keeping the data in main memory with a
single CPU to access it. Big Data breaks that
condition. The data can’t all be in memory at
the same time, so it needs to be processed in
a distributed fashion. That requires a new
programming model.”
This can be hard for traditional data users to
understand, He watches students attack Big
Data problems by creating a sample, but that
defeats the value of Big Data with all its
potentially informative outliers.
Businesses are catching on to the promise of
Big Data said Luke Lonergan, chief technology
officer at Greenplum, an analytics company
that was acquired by EMC.
“Every business is looking for ways to get
tighter connection with its customers, to
improve prediction and and move them along
a trajectory. We see a certain urgency around
Big Data.”
Traditional users of Big Data — retail, telecom
and intelligence — are already comfortable
with it, said Lonergan. The next big set of
users are in mobile-social, especially
incorporating geo-location. Some areas have

Analytics Training Institute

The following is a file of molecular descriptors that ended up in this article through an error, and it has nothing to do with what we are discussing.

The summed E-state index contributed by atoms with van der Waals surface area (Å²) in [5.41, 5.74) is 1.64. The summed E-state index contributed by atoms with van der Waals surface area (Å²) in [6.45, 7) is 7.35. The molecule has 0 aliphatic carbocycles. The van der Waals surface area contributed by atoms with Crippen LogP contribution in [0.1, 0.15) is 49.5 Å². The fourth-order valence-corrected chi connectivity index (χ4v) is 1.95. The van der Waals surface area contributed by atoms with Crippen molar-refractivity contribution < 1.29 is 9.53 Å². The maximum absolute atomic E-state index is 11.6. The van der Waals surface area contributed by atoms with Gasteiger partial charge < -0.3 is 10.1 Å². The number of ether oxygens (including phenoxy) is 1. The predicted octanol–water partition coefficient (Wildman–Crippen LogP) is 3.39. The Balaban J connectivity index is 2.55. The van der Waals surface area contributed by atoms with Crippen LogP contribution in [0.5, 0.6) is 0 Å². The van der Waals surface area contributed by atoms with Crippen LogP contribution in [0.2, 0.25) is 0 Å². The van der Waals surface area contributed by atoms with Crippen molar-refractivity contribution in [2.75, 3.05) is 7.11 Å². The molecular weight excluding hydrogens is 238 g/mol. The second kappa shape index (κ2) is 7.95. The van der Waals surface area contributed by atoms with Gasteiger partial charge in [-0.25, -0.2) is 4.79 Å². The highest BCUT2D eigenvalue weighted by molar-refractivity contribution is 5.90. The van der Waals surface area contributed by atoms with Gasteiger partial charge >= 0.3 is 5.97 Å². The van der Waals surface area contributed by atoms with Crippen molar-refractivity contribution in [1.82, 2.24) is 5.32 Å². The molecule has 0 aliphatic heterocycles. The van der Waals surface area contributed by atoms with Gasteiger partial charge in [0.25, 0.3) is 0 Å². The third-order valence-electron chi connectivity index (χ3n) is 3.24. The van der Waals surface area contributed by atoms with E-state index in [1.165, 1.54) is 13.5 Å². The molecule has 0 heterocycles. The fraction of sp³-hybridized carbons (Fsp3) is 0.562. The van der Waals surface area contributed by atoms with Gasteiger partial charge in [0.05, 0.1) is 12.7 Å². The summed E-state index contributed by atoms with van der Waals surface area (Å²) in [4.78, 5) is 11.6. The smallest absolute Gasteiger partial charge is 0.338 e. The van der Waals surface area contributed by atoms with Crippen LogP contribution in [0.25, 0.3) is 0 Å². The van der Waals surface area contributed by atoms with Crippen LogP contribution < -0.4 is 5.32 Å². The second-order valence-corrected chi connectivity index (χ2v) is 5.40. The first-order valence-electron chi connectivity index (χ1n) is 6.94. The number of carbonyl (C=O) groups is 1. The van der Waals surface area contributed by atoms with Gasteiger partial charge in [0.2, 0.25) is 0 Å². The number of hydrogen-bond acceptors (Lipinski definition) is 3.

A Redwood Associates Learning Initiative

been underserved, such as health care, which
he described as the third rail because it has
been too hard and too slow. But now health
care is experiencing fundamental change
similar to what retail felt when customers
came in armed with smartphones and had
more information than sales people. Patients
are starting to acquire more information and
health care providers are developing more
analytics.

legacy business intelligence and ERP, putting
it on top and calling it Big Data. I think we will
see new applications that are Big Data. We
are just starting to see the seeds as people
recognize the potential of the new platform.
We will see startups that will build new
applications which will break the existing
platforms and start again.”

Big Data is also going to change science, said
Rajaraman.

“Big Data is at a stage where early innovators
are out there.” This is like the early days of ecommerce when pioneers had to figure out